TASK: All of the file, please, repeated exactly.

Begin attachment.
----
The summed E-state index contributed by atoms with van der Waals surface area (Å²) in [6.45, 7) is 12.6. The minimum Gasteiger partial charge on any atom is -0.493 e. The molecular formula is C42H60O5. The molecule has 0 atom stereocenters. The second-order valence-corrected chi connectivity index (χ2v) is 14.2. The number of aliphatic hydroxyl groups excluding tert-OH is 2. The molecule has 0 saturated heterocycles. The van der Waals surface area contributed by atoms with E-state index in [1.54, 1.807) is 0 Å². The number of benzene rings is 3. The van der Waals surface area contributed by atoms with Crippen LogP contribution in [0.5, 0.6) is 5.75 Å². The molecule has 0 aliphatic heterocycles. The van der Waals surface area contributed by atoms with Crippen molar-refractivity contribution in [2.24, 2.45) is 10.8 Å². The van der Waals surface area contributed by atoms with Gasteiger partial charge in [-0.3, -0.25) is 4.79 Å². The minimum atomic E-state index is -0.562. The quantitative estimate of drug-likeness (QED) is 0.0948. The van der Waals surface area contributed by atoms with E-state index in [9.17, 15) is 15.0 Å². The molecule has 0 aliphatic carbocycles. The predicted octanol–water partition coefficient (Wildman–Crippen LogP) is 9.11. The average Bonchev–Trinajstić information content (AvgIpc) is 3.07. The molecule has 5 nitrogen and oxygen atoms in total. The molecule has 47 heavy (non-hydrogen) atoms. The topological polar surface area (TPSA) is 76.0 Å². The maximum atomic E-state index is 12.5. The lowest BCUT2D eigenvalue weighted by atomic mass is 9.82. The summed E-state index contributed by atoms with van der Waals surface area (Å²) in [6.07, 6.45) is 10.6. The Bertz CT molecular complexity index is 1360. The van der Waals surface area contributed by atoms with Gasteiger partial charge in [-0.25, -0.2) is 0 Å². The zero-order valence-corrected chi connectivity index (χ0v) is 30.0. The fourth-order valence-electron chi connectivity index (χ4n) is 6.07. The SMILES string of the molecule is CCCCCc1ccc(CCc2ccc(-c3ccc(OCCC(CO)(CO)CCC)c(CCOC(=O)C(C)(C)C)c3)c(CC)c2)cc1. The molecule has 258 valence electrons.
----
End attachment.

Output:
The summed E-state index contributed by atoms with van der Waals surface area (Å²) in [6.45, 7) is 12.6. The minimum Gasteiger partial charge on any atom is -0.493 e. The molecular formula is C42H60O5. The molecule has 0 atom stereocenters. The second-order valence-corrected chi connectivity index (χ2v) is 14.2. The number of aliphatic hydroxyl groups excluding tert-OH is 2. The molecule has 0 saturated heterocycles. The van der Waals surface area contributed by atoms with E-state index in [1.54, 1.807) is 0 Å². The number of benzene rings is 3. The van der Waals surface area contributed by atoms with Crippen LogP contribution in [0.5, 0.6) is 5.75 Å². The molecule has 0 aliphatic heterocycles. The van der Waals surface area contributed by atoms with Crippen molar-refractivity contribution in [2.24, 2.45) is 10.8 Å². The van der Waals surface area contributed by atoms with Gasteiger partial charge in [-0.3, -0.25) is 4.79 Å². The minimum atomic E-state index is -0.562. The quantitative estimate of drug-likeness (QED) is 0.0948. The van der Waals surface area contributed by atoms with E-state index in [9.17, 15) is 15.0 Å². The molecule has 0 aliphatic carbocycles. The predicted octanol–water partition coefficient (Wildman–Crippen LogP) is 9.11. The average Bonchev–Trinajstić information content (AvgIpc) is 3.07. The molecule has 5 nitrogen and oxygen atoms in total. The molecule has 47 heavy (non-hydrogen) atoms. The topological polar surface area (TPSA) is 76.0 Å². The maximum atomic E-state index is 12.5. The lowest BCUT2D eigenvalue weighted by atomic mass is 9.82. The summed E-state index contributed by atoms with van der Waals surface area (Å²) in [6.07, 6.45) is 10.6. The Bertz CT molecular complexity index is 1360. The van der Waals surface area contributed by atoms with Gasteiger partial charge in [-0.25, -0.2) is 0 Å². The zero-order valence-corrected chi connectivity index (χ0v) is 30.0. The fourth-order valence-electron chi connectivity index (χ4n) is 6.07. The SMILES string of the molecule is CCCCCc1ccc(CCc2ccc(-c3ccc(OCCC(CO)(CO)CCC)c(CCOC(=O)C(C)(C)C)c3)c(CC)c2)cc1. The molecule has 258 valence electrons.